Best of the Aleph Blog, Part 20

These articles appeared between November 2011 and January 2012:

The Foul Deed of the SEC in 2004

Why the SEC is to blame, and not to blame, regarding the net capital rule.  They changed little in 2004, but should have been more aggressive than that.

Bubbles are Easy to Spot, well almost…

How to spot bubbles, and why our world is so messed up from an unwillingness to takes losses on bad debts.

At the Cato Institute’s 29th Annual Monetary Conference (Epilogue)

My thoughts on monetary policy versus the many odd people who come to the conference.

A Large Middle Class Isn’t Necessarily Normal

After all, across human history, middle classes have been abnormal.  Why should they be regarded as normal now?  Has something fundamentally changed?  Lotsa flame-mail on this one. Hot!

Valuing Behemoths

Valuing Behemoths, Redux

On the issues regarding cheaply valued companies where the equity is worth more then $100B.

Improve the Position

We are no good at choosing the best assets, but we are better at choosing assets that are better than what we currently hold.

The Gold Medal Gold Model

I take Eddy Elfenbein’s model and apply regression to it.  The results explain what affects the price of gold — the real cost of carry.

Peak Credit

What I write here will not be rigorous.  We’ve heard about “peak oil.”  We’ve heard about other resources, and how production will decline over time.

But what of credit? It isn’t that hard to create, but it is hard to create well, particularly when debt levels are high, as in this environment.

The Rules, Part XXVIII

Rebalancing of any sort in investing presumes an underlying stability to the economic system, and thus, market returns.  Rebalancing will not protect against socialism, war, or an overleveraged position.

The Rules, Part XXIX

Risk premiums should never be capitalized, they should only be taken into income as earned.

The Rules, Part XXX (30)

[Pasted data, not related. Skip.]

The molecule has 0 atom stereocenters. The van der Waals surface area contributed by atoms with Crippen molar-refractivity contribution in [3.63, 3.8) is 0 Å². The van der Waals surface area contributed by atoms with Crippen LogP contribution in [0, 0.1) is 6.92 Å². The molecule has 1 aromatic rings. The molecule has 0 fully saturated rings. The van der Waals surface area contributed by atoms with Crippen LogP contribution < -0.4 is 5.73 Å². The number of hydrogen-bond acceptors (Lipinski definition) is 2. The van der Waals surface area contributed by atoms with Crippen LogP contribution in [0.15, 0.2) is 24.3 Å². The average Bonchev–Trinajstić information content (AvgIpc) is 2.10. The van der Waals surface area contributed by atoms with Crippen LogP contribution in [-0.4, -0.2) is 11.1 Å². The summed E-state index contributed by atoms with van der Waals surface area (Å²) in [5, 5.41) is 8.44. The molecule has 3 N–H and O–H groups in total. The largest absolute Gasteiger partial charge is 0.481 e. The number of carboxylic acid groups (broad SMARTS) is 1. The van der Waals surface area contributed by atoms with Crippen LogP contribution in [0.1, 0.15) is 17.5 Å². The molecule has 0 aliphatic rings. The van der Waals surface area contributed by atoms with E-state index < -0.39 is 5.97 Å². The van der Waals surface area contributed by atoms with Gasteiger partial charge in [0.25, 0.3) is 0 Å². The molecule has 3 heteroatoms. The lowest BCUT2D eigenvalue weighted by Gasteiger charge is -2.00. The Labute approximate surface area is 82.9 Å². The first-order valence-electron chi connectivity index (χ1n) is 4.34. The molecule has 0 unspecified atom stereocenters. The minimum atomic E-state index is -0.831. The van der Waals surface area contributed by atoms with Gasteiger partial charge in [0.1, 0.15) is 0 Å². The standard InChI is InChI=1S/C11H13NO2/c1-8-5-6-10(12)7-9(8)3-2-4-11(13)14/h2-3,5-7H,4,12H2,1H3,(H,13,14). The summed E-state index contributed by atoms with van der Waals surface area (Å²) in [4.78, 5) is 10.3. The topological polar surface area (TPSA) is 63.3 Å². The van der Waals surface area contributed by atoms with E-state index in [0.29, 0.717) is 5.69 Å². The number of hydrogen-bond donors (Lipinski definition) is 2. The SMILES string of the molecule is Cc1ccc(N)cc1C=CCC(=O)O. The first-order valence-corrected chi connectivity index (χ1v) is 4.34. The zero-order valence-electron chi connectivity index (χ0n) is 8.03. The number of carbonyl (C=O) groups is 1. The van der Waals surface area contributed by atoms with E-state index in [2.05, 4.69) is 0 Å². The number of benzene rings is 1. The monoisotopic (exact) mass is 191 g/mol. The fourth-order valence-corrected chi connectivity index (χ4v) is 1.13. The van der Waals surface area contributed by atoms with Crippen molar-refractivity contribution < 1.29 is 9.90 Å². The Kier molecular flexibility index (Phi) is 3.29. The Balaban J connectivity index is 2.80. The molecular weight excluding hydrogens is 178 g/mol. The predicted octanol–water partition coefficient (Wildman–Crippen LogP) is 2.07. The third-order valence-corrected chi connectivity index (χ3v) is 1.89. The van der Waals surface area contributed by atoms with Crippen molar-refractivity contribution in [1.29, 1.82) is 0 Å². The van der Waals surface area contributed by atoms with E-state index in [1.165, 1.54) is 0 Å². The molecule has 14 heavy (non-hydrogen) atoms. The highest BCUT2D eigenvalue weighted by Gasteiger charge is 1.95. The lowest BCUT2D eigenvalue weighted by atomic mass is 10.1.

In the recent run-up, there was talk of the infallibility of equities.  This led to a higher level of variable compensation in the economy through option and share issuance and low pressure to raise fixed wages.  This was yet another form of hidden leverage, which hid the unprofitability of enterprises through share dilution.

Stock Prices versus Implied Inflation

Stocks, at least in this environment do better when inflation implied by TIPS rises.

Permanent Asset Allocation

An attempt to explain why Harry Browne’s asset allocation idea works, at least until many realize it, and send gold shooting through the roof.

Too Many Par Claims versus Sub-Par Assets

This sums up the problems of our world today.  Everyone wants to be paid back in full, but many are “bust” and cannot repay.

On Predicting the Future

I reverse-engineered ECRI, and the response is minuscule.  This took a lot of work, and was controversial.

Against Simple Valuation Metrics

On the value of dividends, buybacks, acquisitions, and organic growth.

On Opaque Transparency

After a certain point, the more data you reveal, the harder it gets to evaluate what is going on.  Far better to reveal to the public the core data that explains policy than to make them slog through big data releases.

And in those cases, what is not revealed is the most important data.